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In 1990, the Griffeys became the first father-son pair to play in the same Major League lineup

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Under most circumstances, a father and son working for the same organization would be the result of nepotism. That nepotism doesn't always carry a stigma, such as when a son takes over the family's local pizza joint. In the instance, however, of a son being hired to work at the same law firm as his father, the possibility of nepotism or favorable consideration carries the weight of an accusation.

In baseball, unlike these other cases, a father and son playing for the same organization is nothing other than pure fun.

After thousands of games, many generations of players and dozens of father-son duos have passed through the well-over 100-year history of Major League Baseball. But, on Aug. 31, 1990, Ken Griffey Sr. and Jr. did something no father and son had ever done before: play together in the same lineup.

Aug. 31, of course, is five months into the season and a month after the Trade Deadline. So, why did it take so long that year for the Griffeys to wear the same uniform in a game?

At age 40 Griffey Sr. was in the third year of his second stint with the Reds, but, on a team with World Series aspirations, his .206/.235/.286 batting line wasn't cutting it. So, on Aug. 18, the organization gave him a choice: retire and go out on his own terms or the Reds would find some other way to part ways. Although he initially chose to retire so that he could play with his 20-year-old All-Star son on the Mariners, he soon learned that retirement came with a 60-day waiting period before signing with a new team. He therefore decided to unretire and accept his release from the Reds.

After clearing waivers, the elder Griffey signed with Junior's Mariners on Aug. 29. On his arrival, Senior expressed concern that his presence might disrupt his son's brilliant sophomore campaign. From the Seattle Times:

"Junior and I have always been so competitive," the father said. "He's always wanted to outdo me. I hope he doesn't try to press so hard. I hope it's a positive for everyone."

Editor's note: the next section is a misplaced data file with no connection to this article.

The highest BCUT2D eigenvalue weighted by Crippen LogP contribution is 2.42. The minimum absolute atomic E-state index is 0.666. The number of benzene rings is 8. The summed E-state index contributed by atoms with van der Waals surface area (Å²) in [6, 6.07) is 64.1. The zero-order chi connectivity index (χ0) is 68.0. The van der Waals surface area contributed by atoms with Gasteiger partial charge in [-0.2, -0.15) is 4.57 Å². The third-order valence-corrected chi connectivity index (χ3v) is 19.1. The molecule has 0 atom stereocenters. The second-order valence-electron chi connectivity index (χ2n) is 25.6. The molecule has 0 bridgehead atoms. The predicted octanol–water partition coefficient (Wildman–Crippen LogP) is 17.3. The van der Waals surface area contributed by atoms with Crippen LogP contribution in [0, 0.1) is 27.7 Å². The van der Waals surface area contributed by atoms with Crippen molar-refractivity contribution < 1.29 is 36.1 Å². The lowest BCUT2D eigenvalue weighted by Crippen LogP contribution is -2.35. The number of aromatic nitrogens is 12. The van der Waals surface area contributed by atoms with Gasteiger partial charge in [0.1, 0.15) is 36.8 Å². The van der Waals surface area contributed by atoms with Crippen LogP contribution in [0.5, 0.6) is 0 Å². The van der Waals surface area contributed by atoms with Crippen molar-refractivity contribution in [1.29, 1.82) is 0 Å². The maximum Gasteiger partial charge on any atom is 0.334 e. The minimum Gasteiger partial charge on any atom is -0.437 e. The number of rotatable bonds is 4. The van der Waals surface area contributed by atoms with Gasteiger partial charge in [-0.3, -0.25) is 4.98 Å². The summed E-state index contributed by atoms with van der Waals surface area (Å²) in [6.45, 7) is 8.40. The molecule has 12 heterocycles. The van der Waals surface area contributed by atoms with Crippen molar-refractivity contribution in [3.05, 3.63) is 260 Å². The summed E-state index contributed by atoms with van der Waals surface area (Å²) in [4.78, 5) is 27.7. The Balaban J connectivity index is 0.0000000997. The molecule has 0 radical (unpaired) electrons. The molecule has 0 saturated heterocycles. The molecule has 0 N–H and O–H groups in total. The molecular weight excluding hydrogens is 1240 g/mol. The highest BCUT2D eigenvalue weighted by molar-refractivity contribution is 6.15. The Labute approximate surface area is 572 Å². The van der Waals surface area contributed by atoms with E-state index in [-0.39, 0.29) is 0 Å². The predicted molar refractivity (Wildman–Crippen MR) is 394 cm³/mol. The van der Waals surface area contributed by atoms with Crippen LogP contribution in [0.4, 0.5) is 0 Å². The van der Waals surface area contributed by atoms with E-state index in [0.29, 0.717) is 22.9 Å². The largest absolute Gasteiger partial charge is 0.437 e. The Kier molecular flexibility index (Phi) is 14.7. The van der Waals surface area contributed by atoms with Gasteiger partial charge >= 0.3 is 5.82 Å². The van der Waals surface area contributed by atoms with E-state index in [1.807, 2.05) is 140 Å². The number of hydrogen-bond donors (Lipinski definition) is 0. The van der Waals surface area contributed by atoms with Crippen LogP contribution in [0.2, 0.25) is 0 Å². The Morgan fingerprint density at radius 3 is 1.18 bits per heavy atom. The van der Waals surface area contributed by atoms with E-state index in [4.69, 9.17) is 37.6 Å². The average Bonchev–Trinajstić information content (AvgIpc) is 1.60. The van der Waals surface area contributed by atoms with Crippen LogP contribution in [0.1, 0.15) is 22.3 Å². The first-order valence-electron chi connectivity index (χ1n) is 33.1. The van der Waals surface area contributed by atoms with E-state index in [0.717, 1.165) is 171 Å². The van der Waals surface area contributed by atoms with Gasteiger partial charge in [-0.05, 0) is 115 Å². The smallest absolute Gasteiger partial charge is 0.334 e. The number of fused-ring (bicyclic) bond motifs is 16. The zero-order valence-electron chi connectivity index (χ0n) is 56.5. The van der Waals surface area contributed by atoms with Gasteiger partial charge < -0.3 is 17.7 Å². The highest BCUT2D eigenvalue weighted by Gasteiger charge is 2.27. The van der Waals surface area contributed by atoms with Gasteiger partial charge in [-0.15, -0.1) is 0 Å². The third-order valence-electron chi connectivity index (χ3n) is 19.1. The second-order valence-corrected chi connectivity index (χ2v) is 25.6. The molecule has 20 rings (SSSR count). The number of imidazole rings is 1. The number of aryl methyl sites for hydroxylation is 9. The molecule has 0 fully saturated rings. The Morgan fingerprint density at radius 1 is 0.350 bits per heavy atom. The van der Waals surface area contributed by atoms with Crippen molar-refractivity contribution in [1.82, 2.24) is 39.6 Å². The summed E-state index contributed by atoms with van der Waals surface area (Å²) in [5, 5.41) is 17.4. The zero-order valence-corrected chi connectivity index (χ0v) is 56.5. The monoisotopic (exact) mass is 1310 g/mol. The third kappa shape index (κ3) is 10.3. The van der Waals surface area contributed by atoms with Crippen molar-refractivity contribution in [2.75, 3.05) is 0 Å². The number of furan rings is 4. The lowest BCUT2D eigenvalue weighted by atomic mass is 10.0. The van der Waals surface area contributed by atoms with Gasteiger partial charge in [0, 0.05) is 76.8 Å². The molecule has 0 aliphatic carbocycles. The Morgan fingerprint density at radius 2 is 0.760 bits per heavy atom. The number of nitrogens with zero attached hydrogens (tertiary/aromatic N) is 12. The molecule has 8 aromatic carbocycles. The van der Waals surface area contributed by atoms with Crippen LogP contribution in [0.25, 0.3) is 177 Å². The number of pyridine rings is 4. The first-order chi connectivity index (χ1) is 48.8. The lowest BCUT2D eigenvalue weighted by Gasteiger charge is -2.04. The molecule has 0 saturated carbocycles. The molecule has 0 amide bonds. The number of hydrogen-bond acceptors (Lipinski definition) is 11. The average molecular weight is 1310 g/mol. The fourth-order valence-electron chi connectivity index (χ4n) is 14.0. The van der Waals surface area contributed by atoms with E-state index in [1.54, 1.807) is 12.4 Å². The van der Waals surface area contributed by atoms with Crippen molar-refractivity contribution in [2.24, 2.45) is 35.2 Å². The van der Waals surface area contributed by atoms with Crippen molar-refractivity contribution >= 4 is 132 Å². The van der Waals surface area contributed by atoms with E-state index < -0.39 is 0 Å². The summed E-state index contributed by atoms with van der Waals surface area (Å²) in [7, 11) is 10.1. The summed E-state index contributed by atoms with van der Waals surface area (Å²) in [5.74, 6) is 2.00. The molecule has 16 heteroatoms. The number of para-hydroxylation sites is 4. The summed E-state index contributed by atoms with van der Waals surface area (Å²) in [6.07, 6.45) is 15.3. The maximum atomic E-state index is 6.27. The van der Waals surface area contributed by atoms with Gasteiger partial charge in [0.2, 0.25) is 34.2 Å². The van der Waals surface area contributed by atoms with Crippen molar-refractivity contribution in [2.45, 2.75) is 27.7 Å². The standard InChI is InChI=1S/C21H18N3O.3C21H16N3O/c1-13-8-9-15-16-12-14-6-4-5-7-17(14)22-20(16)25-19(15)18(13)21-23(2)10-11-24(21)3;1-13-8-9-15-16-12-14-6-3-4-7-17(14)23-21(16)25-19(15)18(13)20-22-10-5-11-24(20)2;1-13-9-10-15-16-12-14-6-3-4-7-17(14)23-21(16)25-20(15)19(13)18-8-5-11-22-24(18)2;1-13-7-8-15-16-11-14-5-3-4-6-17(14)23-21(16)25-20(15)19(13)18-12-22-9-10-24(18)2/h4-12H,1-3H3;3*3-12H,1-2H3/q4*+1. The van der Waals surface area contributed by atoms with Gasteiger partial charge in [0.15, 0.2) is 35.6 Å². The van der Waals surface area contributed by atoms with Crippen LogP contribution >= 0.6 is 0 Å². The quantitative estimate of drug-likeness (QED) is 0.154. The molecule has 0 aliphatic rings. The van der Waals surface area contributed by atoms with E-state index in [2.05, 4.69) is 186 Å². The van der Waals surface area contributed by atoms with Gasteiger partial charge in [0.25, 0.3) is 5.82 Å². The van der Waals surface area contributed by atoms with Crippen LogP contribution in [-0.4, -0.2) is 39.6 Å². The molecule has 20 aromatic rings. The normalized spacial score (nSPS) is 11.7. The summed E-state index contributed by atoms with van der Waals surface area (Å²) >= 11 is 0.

He made his debut two days later at the Kingdome when the Mariners hosted the Royals. Senior got the start in left field while his son was just to his left in center field.

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Not only were the Griffeys next to each other in the outfield, but in the lineup as well. Griffey Sr. found himself batting second in front of Griffey Jr. batting third in the order.

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Neither Griffey saw any first-inning action in the field, as the Royals were unable to hit a ball beyond the infield off Mariners starter Randy Johnson. But, they were due to bat second and third in the home half of the inning.

After Harold Reynolds led off with a flyout to center field. The elder Griffey came to the plate and hit a single up the middle. The younger Griffey followed and lined a single to right field.

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They both came around to score in what would be a three-run first inning for the Mariners on their way to a 5-2 win.

However, aside from a second-inning walk by Griffey, the father, those back-to-back first-inning singles would be the extent of the Griffey offensive output in the duo's debut.

The father-son pair spent over a month together in Seattle and made their share of highlights together in that time. Most notably, on Sept. 14 against the Angels, they did better than their back-to-back singles in the debut: They hit back-to-back dingers.

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Less notably, but not necessarily less amusing, Junior disregarded his father's claim to a fly ball and recorded the out himself, thank you very much:

When Griffey Jr. was inducted into the Hall of Fame in 2016, he reflected on his memories of playing with his father in 1990:

Only Tim Raines Sr. and Jr. have since joined the Griffeys in accomplishing this feat, but, of course, the Griffey pair will forever remain the first to suit up for the same team. With back-to-back singles in their first at-bats together and back-to-back dingers later in the season, odds are that, even if other father-son duos join them, the Griffeys will remain the best to ever do it.

This story was not subject to the approval of Major League Baseball or its clubs.

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